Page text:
But I think

I think I definitely, like that's kind of a big part of what I'm interested in as well. Like, yeah, spirituality and, and, I guess folklore.

Zoe Glen  
Yeah, I changed my Instagram bio a few weeks ago to be just like, making shows about witches. or making work about witches or something like that. And I'm like, yeah, that is. That is the vibe.

Billie Grace  
Oh, yeah. Making work about witches.

Zoe Glen  
Yeah, I feel like making work about witches is the vibe we have going on?

Billie Grace  
Yeah, I definitely think so. I think I mean that so far, what we've been up to.

Yeah.

Zoe Glen  
Do we want to chat a bit about how graduating into the middle of a pandemic has informed? kind of...where we started as a company?

Billie Grace  
Yeah, I mean, it's something that I love and hate talking about because it's been a massive impact on I think all of us. I think anyone who's graduated into the middle of pandemic is going through it a little bit. Yeah,

Zoe Glen  
it's Yeah,

Billie Grace  
I mean, it is a like, I feel like graduating is strange, regardless, but then graduated from a theatre course, when that entire industry no longer exists in the way that we were expecting it to exist.

Zoe Glen  
Yeah, I think it's been a definite test on our abilities to adapt.

Billie Grace  
Yeah. Um, but, I mean, I think we're doing pretty well.

Zoe Glen  
Yeah, it's To be honest, it's going not badly so far. Yeah

.

Billie Grace  
We're recording a podcast.

Zoe Glen  
Yeah. And I think it's also like this whole, like the NGC hub side of things. While we probably would have come to it eventually, because it was like, on the cards, even when we were in that like period of naivety, when we didn't realise the pandemic was going to be quite so long.

Billie Grace  
Yep, nearly a year into it now.

Zoe Glen  
I think that the kind of limitations on what we could do, in terms of making work kind of gave us the time and space to focus on what that could be like, because we basically got to what like May and we were like, well, we might as well have a good website and a good like social media presence, and actually placing the focus on those things has taken us in a direction we maybe wouldn't have found  had we been able to be like, here's all these shows.

Billie Grace  
Yeah, I think we definitely would have been more, I guess, performance and just focusing more on the collective side of it all, probably. Yeah. had there not been a pandemic, which like, has its ups and downs, I think, because, I mean, we are performers at the end of the day, and I miss performing one day. But well, you know, however, yeah, as you said, we wouldn't probably wouldn't have gotten to this point, or at least not this early on in the life of the not-god complex. What are we calling it? The not God complex? universe? Yeah.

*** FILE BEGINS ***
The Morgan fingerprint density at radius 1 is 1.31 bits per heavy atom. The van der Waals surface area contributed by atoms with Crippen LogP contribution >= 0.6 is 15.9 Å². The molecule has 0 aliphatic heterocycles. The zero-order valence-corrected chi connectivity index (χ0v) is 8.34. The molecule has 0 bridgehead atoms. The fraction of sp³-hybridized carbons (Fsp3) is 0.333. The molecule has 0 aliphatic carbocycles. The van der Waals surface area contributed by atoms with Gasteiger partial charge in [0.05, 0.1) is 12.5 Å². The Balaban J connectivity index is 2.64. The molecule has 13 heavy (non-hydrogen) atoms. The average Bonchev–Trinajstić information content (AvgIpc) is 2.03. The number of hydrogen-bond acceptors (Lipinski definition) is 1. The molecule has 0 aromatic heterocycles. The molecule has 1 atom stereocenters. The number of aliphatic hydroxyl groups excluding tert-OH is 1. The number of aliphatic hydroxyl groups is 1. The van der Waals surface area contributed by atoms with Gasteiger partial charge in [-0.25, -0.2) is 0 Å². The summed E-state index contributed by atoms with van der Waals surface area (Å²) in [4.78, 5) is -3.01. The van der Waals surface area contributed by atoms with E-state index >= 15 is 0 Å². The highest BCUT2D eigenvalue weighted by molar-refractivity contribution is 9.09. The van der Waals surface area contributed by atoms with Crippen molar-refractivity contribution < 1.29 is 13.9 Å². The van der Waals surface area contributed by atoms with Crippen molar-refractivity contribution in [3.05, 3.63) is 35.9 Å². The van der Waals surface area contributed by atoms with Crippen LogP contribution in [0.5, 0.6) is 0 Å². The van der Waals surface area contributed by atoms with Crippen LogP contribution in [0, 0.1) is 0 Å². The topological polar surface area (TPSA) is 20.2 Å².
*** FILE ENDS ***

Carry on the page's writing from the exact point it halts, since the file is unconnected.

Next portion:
Um, anyway.

But yeah, and I am really glad that we've like, come to this, I think,

Zoe Glen  
yeah, like, it's different to what would have happened in a way thats definitely not at all bad....

Billie Grace  
yeah. Yeah, it was unexpected. But it also, like, all happened. So naturally, and I think that's like, it's interesting to see how this happened naturally. Yeah, time when things don't feel natural, but like, what I'm trying to say something and it's not. I'm glad that we're here, basically.

Zoe Glen  
Yeah. And I think what's kind of started as lots of separate bits all entirely make sense, as, like, what the not-god complex as a company or organisation is.

Billie Grace  
Yeah, I think I mean, I also think, sort of having social media as pretty much main outlet of anything. Yeah, has forced us to like really brand ourselves, which is a little bit strange, but also quite useful in this capitalistic society we live in.

Zoe Glen  
Yeah. And I think it's definitely been a crash course in skills. Like, yeah, being able to make a film that works as a film, and like, having a website that can host something like the directory and all the NGC hub stuff. And working entirely over like weekly zoom calls. We had, like, it definitely forced us to learn all of that very fast. And I think even in non pandemic times, which will hopefully exist soon thats going to be very useful to our practice as an internationally based collective and kind of, perhaps make us see possibilities were before we'd have dismissed stuff as being not logistically possible.

Billie Grace  
Yeah, I mean, so our collective we all studied in London, however, how many of us are still in London? 

Zoe Glen  
Three?

Billie Grace  
But yeah, basically, um, I don't think we would be able to. Yeah, exactly. I don't like I think the actual making of our collective would feel would have felt maybe impossible. Had we not had to learn that things are possible over zoom?

Zoe Glen  
Yeah. And like the idea of being like, yeah, we have an idea and we can work on it from across like three countries. That does not seem at all daunting now.

Billie Grace  
Yeah. 

Zoe Glen  
like, yeah, of course we can. And so yeah, I think like, options will be open to us going forward that perhaps wouldn't have been had we not had this. Well, I guess we have to learn these things.

Billie Grace  
Well, yeah. I mean, definitely, because also, you know, we've now kind of, okay, the original website we built. And then and then thankfully, Oriane's dad came and helped us with like, actual coding.

Zoe Glen  
Yeah, no, we're not coders,

Billie Grace  
We're not coders, but we did build a website. And like, we've, I think we've learnt a lot about social media promotion, or just like, social media in general, but also editing. Like, we've both done so much more editing than I was expecting to do in my life.

Zoe Glen  
Yeah, I'm like, I reckon I could put Final Cut Pro skills on my CV, by now.

Billie Grace  
Yeah, I think so. I think so. I mean, we're also podcasting. I don't know if we'd make a podcast, were we both in the same country and without a pandemic.

Zoe Glen  
Yeah, no, probably not

Billie Grace  
I don't know if that would happen. Yeah,

Zoe Glen  
but here we are.